So, I thought it would be useful to reflect on my modules and give some useful advice about what they are like. Just remember that these are my personal opinions regarding the modules. Also, there is no guarantee that these modules will be exactly the same next year. Rather, see this as an overview of what your first year at King’s could offer.

The modules I have had are International Relations Theory, Introduction to International Economics, History of the International System, Conflict and Diplomacy, and Contemporary Security Issues.

International Relations Theory

In this module we learn about theoretical approaches to concepts such as human nature, the state, anarchy, war and peace. It teaches us to “see the world through different glasses” as my lecturer puts it. We also get to understand how theories have developed throughout history, and how they relate to each other.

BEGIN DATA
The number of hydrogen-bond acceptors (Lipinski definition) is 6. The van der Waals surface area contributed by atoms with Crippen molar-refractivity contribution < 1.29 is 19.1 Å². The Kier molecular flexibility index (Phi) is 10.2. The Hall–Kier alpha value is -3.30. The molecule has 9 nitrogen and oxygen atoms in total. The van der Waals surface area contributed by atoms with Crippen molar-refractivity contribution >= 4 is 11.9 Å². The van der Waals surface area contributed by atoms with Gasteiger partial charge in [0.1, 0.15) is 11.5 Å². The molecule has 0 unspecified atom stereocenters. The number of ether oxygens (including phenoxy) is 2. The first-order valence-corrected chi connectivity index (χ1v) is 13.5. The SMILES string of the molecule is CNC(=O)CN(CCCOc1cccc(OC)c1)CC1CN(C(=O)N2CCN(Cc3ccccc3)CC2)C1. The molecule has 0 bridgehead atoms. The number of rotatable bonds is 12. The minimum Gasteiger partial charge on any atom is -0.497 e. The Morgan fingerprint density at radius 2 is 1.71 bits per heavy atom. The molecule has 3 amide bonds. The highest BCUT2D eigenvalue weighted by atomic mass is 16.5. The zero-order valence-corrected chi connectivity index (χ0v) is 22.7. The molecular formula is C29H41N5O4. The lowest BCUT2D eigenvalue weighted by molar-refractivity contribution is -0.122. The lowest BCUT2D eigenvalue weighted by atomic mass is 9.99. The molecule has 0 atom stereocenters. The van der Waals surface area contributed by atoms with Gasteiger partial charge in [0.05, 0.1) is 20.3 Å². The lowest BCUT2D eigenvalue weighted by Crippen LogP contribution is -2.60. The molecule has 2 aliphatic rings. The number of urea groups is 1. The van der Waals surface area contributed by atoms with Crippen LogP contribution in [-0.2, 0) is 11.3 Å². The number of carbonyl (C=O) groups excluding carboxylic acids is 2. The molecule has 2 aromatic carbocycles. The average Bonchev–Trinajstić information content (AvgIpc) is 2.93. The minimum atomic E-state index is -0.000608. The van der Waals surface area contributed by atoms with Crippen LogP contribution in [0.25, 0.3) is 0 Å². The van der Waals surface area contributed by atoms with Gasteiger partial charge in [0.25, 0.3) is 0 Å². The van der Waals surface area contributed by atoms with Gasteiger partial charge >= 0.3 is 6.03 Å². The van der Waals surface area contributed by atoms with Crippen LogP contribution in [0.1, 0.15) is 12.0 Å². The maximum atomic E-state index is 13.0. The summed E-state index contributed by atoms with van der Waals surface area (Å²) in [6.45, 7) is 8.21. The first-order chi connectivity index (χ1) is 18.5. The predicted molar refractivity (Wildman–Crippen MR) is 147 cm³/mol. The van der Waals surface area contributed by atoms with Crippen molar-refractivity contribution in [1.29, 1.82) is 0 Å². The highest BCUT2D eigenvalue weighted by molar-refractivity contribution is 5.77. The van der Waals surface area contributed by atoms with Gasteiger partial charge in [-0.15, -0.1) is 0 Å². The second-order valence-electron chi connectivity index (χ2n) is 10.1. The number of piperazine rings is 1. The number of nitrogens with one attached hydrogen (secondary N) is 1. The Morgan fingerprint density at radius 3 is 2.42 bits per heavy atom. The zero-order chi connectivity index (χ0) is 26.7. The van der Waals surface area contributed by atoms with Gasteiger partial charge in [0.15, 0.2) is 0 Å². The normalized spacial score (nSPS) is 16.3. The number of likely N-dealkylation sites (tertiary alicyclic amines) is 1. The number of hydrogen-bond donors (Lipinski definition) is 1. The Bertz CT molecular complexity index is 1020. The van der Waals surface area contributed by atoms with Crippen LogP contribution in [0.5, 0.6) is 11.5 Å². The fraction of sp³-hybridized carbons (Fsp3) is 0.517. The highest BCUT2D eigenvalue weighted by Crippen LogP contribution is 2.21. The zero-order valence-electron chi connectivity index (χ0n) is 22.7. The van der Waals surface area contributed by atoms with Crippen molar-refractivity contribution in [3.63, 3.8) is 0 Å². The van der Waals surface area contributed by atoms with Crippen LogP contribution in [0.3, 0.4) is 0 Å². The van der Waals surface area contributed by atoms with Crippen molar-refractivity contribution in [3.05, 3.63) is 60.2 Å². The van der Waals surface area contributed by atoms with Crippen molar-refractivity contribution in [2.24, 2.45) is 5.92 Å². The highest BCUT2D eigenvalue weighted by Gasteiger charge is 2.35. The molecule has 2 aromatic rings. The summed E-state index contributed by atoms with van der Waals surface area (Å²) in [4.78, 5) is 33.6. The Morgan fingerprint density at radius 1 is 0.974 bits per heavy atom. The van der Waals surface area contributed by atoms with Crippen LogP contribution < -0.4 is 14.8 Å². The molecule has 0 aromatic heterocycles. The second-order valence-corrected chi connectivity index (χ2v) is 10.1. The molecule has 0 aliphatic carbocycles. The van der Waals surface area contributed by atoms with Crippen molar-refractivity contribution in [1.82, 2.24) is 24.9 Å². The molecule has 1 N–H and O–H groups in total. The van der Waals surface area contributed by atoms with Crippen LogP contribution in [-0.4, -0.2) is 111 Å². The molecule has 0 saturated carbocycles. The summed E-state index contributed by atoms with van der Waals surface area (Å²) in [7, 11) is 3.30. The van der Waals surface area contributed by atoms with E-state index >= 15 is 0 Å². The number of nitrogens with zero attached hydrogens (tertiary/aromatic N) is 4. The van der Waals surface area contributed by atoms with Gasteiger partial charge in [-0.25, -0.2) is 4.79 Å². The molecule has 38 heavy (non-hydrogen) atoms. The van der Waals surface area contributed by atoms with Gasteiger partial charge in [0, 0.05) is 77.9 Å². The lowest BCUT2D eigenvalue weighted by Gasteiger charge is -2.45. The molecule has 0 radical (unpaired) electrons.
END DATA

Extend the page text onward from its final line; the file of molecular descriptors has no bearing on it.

Best part: My favourite thing about IR theory is that there is a vast amount that each reveal a very different way of understanding the world (some of which I agree, others not so much!)
Hardest part: As there are so many different theories, I find it quite difficult to remember which one is which. The good news is that it does get easier with time!
Advice: You might recognise some of the theorists if you have studied philosophy. If not, don’t worry! We go through each and every one thoroughly and with many recaps, so you will definitely get all the information you need. Try to apply the theories to real life cases to make them a bit more graspable.